Afterlife and Salvation
Written by: Beth Davies-Stofka
Christianity uses rich imagery to describe this reconciliation by Jesus. For example, Christians use chapter 53 of the Book of Isaiah, which tells of God's suffering servant on whom is placed all the sins and burdens of the people, so that he can atone for them. The Gospel of Matthew likens Jesus' death to the payment of ransom, which is what redemption means (Matthew 20:28). The Gospel of John calls Jesus "the Lamb of God, who takes away the sin of the world" (John 1:29). This recalls the many accounts in the Old Testament of the sacrifice of a lamb to atone for the sins of the people. Jesus' death on the cross is the greatest sacrifice of all, for it redressed the sins of all humankind for all time, restoring the loving relationship between God and humans.
In the 11th century, Anselm, Archbishop of Canterbury, wrote Why God Became Man, arguably the most influential explanation of the atonement in the west. Anselm proposed that the incarnation was a logical process. Wanting to uphold the moral order, God could not ignore sin. Sin, in Anselm's view, cannot be forgiven without some kind of satisfaction, but the debt owed by humanity on its sinfulness was too great for humankind to pay. Only a redeemer able to pay the huge debt of humankind's sin could set humanity free. Such a redeemer must be both God and man, for the death of God incarnate would be of infinite value and would therefore pay for the sins of the entire human race.
The Eastern Orthodox tradition places less emphasis on Anselm's idea of satisfaction of debt. Eastern Christianity emphasizes the victorious and triumphant King on the cross, glorious in the divine defeat of sin and death. This interpretation focuses on Jesus as the Christus Victor, the conqueror of all evil. Jesus' death accomplished God's final victory over the power of sin that had entered the world.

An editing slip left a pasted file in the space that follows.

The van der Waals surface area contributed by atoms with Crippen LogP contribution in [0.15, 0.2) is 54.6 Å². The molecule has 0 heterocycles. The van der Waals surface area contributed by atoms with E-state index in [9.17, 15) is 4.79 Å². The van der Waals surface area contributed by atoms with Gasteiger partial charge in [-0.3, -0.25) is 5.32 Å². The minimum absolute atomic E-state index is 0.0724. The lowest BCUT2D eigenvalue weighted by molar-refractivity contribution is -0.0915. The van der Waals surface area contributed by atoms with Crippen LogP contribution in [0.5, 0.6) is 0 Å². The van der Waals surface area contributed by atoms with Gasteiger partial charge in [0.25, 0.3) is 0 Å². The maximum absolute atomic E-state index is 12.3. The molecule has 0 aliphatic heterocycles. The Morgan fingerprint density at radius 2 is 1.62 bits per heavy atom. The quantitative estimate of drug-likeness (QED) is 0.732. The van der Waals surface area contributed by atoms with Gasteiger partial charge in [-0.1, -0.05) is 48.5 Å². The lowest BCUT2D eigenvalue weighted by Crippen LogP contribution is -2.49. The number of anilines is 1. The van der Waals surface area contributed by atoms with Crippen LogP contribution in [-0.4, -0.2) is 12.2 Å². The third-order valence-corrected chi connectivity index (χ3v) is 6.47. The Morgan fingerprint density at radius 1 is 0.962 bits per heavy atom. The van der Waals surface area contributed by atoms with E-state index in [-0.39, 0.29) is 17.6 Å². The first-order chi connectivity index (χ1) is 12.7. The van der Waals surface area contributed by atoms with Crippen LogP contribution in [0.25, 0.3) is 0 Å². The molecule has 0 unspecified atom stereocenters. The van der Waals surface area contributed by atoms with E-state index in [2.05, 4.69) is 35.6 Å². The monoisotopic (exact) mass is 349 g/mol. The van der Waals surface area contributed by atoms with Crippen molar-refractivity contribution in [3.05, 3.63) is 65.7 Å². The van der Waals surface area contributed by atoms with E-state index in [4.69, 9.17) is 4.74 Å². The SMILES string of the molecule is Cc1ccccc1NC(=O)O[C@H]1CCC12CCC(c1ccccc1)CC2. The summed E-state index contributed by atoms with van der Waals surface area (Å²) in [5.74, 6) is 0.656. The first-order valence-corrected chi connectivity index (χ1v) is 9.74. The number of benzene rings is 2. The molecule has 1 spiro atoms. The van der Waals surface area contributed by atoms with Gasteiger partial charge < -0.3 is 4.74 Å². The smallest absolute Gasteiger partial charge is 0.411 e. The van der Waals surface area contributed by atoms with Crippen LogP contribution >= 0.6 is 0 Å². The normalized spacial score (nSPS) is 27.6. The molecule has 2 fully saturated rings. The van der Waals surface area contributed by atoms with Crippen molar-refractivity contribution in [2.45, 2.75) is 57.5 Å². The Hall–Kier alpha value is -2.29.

Branches of Christianity differ on how humans can and are to respond to this gift of God, but all Christians agree that the resurrection of Jesus made eternal life possible for humans. Eternal life begins not after death, but at the moment of spiritual new birth, understood in some Christian traditions as occurring at the time of baptism and in others as occurring at a point of conscious trust in Christ, and death is but a passage of the eternal soul. Although the physical body dies, the soul of a person is rewarded or punished based on a life of faith. Those who believed in Jesus' work and who expressed that faith in good works will be rewarded with heaven and will live in the presence of God; those who refused to believe in Jesus and lived wickedly will be punished in hell. Finally, Christianity also teaches that at the end of time, after divine judgment, those who have eternal life will also be physically resurrected, just as Jesus was.
Many contemporary Christians struggle with the thought that a loving God would not receive either all or the vast majority of people into heaven. They often decide to leave that question to the love and mercy of God. Jesus promised he would return to judge all people, and Christians see this not as a reason to fear, but as a promise of the return of a Savior, the friend and brother of sinners. Most importantly, Christian belief about salvation holds that eternal life cannot be earned by human striving, because no one would deserve salvation if judged entirely on merit. Eternal life is a gift from God.
1. What is the Christian understanding of atonement?
2. Describe the relationship between sin and death.
3. Why was Jesus believed to have provided the way to salvation?
4. What does it take for one to receive eternal salvation?